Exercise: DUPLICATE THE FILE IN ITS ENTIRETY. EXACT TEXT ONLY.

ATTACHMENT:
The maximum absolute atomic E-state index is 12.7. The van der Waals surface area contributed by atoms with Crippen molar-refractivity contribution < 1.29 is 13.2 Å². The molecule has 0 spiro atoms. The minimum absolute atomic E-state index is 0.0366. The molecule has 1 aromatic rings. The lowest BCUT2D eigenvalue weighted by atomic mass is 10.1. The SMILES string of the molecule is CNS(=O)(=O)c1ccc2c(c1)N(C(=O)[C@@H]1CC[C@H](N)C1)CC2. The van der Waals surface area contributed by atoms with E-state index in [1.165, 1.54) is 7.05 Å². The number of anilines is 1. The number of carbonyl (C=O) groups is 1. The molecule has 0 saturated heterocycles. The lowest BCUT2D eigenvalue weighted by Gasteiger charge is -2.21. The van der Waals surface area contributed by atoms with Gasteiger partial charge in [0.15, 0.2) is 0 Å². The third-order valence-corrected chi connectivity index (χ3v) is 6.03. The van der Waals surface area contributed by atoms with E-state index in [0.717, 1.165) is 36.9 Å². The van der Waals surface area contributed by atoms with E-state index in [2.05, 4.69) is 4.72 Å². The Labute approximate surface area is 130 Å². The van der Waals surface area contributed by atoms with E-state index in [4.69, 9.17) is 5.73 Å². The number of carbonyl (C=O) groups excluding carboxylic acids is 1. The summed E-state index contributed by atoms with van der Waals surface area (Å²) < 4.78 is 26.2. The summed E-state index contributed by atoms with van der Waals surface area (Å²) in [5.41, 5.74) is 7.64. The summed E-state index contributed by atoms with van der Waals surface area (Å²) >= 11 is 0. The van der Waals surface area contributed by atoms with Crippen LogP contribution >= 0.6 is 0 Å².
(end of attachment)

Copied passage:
The maximum absolute atomic E-state index is 12.7. The van der Waals surface area contributed by atoms with Crippen molar-refractivity contribution < 1.29 is 13.2 Å². The molecule has 0 spiro atoms. The minimum absolute atomic E-state index is 0.0366. The molecule has 1 aromatic rings. The lowest BCUT2D eigenvalue weighted by atomic mass is 10.1. The SMILES string of the molecule is CNS(=O)(=O)c1ccc2c(c1)N(C(=O)[C@@H]1CC[C@H](N)C1)CC2. The van der Waals surface area contributed by atoms with E-state index in [1.165, 1.54) is 7.05 Å². The number of anilines is 1. The number of carbonyl (C=O) groups is 1. The molecule has 0 saturated heterocycles. The lowest BCUT2D eigenvalue weighted by Gasteiger charge is -2.21. The van der Waals surface area contributed by atoms with Gasteiger partial charge in [0.15, 0.2) is 0 Å². The third-order valence-corrected chi connectivity index (χ3v) is 6.03. The van der Waals surface area contributed by atoms with E-state index in [0.717, 1.165) is 36.9 Å². The van der Waals surface area contributed by atoms with E-state index in [2.05, 4.69) is 4.72 Å². The Labute approximate surface area is 130 Å². The van der Waals surface area contributed by atoms with E-state index in [4.69, 9.17) is 5.73 Å². The number of carbonyl (C=O) groups excluding carboxylic acids is 1. The summed E-state index contributed by atoms with van der Waals surface area (Å²) < 4.78 is 26.2. The summed E-state index contributed by atoms with van der Waals surface area (Å²) in [5.41, 5.74) is 7.64. The summed E-state index contributed by atoms with van der Waals surface area (Å²) >= 11 is 0. The van der Waals surface area contributed by atoms with Crippen LogP contribution >= 0.6 is 0 Å².